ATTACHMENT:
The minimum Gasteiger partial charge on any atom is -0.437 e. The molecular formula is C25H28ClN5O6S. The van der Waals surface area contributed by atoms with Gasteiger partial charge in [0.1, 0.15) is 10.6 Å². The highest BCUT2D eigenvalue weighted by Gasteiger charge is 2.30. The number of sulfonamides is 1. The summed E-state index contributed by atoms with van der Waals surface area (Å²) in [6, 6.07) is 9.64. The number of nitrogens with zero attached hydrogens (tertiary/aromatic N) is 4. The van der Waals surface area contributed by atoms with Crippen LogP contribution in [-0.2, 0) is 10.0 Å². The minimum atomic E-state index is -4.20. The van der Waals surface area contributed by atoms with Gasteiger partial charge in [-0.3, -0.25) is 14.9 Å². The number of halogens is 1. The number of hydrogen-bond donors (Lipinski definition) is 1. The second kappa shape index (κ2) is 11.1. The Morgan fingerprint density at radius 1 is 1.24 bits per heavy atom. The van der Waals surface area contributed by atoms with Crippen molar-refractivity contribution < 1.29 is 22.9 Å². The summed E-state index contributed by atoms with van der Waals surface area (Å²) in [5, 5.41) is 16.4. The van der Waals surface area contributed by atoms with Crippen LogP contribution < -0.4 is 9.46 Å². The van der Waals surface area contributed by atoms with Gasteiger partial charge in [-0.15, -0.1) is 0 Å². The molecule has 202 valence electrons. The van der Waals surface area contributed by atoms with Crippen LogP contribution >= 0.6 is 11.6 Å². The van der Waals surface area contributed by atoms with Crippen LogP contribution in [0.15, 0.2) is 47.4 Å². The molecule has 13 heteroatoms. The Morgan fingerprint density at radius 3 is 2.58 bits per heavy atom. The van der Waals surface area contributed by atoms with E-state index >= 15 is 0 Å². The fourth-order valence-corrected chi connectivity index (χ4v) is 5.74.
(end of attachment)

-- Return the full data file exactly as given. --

The minimum Gasteiger partial charge on any atom is -0.437 e. The molecular formula is C25H28ClN5O6S. The van der Waals surface area contributed by atoms with Gasteiger partial charge in [0.1, 0.15) is 10.6 Å². The highest BCUT2D eigenvalue weighted by Gasteiger charge is 2.30. The number of sulfonamides is 1. The summed E-state index contributed by atoms with van der Waals surface area (Å²) in [6, 6.07) is 9.64. The number of nitrogens with zero attached hydrogens (tertiary/aromatic N) is 4. The van der Waals surface area contributed by atoms with Crippen LogP contribution in [-0.2, 0) is 10.0 Å². The minimum atomic E-state index is -4.20. The van der Waals surface area contributed by atoms with Gasteiger partial charge in [-0.3, -0.25) is 14.9 Å². The number of halogens is 1. The number of hydrogen-bond donors (Lipinski definition) is 1. The second kappa shape index (κ2) is 11.1. The Morgan fingerprint density at radius 1 is 1.24 bits per heavy atom. The van der Waals surface area contributed by atoms with Crippen molar-refractivity contribution < 1.29 is 22.9 Å². The summed E-state index contributed by atoms with van der Waals surface area (Å²) in [5, 5.41) is 16.4. The van der Waals surface area contributed by atoms with Crippen LogP contribution < -0.4 is 9.46 Å². The van der Waals surface area contributed by atoms with Gasteiger partial charge in [-0.15, -0.1) is 0 Å². The molecule has 202 valence electrons. The van der Waals surface area contributed by atoms with Crippen LogP contribution >= 0.6 is 11.6 Å². The van der Waals surface area contributed by atoms with Crippen LogP contribution in [0.15, 0.2) is 47.4 Å². The molecule has 13 heteroatoms. The Morgan fingerprint density at radius 3 is 2.58 bits per heavy atom. The van der Waals surface area contributed by atoms with E-state index >= 15 is 0 Å². The fourth-order valence-corrected chi connectivity index (χ4v) is 5.74.